Children with autism often have an intense natural musicality. This book explains how music and language 'work' as systems of communication, and why music holds such a fascination for many young people on the autism spectrum. There are strategies for showing how music can be used to support language development and even substitute for verbal communication. Exploring the progression from a young child's intuitive engagement with music, to using it as a scaffold for communication, socialisation and understanding, the book illustrates, through the use of detailed case studies, how music nurtures a sense of self and provides a positive outlet to express inner thoughts and feelings without resorting to challenging or even destructive behaviours.
Presenting an innovative approach to the use of music with people on the autism spectrum, this book will be a fascinating resource for speech and language therapists, music therapists, occupational therapists, teachers, teaching assistants, educational psychologists, carers and parents of people with autism.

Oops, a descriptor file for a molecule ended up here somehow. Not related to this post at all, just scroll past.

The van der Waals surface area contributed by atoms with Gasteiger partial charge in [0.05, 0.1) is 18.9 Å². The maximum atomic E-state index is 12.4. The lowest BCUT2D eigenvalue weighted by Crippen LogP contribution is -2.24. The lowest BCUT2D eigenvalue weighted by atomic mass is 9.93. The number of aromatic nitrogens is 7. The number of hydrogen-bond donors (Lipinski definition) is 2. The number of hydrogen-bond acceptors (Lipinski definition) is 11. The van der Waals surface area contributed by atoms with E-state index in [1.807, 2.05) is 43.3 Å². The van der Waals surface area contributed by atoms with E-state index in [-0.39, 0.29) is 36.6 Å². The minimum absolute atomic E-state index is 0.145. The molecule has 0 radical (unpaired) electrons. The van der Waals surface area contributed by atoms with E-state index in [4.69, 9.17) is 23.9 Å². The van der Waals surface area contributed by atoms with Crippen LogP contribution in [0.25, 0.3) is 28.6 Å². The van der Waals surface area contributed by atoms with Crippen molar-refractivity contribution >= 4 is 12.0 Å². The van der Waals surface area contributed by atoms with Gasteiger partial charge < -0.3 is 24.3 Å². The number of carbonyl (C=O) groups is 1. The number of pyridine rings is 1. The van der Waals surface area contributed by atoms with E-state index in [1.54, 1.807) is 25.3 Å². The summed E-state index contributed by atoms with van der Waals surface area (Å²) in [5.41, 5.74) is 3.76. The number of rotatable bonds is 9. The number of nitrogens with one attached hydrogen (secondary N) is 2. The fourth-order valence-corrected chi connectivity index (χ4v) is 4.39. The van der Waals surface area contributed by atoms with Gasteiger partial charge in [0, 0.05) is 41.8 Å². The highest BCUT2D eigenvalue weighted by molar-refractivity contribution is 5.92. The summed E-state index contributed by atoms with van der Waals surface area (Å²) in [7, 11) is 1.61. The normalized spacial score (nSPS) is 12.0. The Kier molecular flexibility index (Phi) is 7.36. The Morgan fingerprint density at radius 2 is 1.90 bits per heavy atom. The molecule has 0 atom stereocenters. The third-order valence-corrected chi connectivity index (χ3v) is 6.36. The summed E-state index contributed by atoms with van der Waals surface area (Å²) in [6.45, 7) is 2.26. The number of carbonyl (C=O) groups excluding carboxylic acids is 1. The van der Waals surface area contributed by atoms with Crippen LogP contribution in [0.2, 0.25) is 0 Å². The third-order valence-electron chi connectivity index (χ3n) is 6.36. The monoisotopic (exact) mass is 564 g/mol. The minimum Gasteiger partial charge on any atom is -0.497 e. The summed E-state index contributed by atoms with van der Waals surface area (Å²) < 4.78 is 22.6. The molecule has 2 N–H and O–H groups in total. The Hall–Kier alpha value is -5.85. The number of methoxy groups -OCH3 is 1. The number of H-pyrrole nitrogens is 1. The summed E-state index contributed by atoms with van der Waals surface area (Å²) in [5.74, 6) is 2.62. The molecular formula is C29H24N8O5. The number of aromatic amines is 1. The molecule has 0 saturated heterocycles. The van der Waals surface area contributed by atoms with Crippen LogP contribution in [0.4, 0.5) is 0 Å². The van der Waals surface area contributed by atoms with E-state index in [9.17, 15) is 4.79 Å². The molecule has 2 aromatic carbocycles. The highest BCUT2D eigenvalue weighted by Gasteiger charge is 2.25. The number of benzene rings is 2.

Adam Ockelford is a composer, performer, researcher and professor of music who has worked extensively with children with special needs. He gained a Ph.D. in music from Goldsmiths College, developing a theory of musical understanding and development. Adam is the Secretary for the Society for Education, Music and Psychology Research ('SEMPRE'), Chair of Soundabout, a charity that supports music provision for children and young people with complex needs; and founder of The AMBER Trust, a charity that supports visually impaired children in their pursuit of music. He lives in London, UK.
Foreword by Francesca Happe. Introduction. 1. Reflections on Autism. 2. The Challenge of Language. 3. Making Sense of Music. 4. How Musicality Develops. 5. Music, Language and Communication. 6. Exceptional Early Cognitive Environments (EECEs). 7. Teaching the '1 in 20.' Conclusion. Bibliography. Index.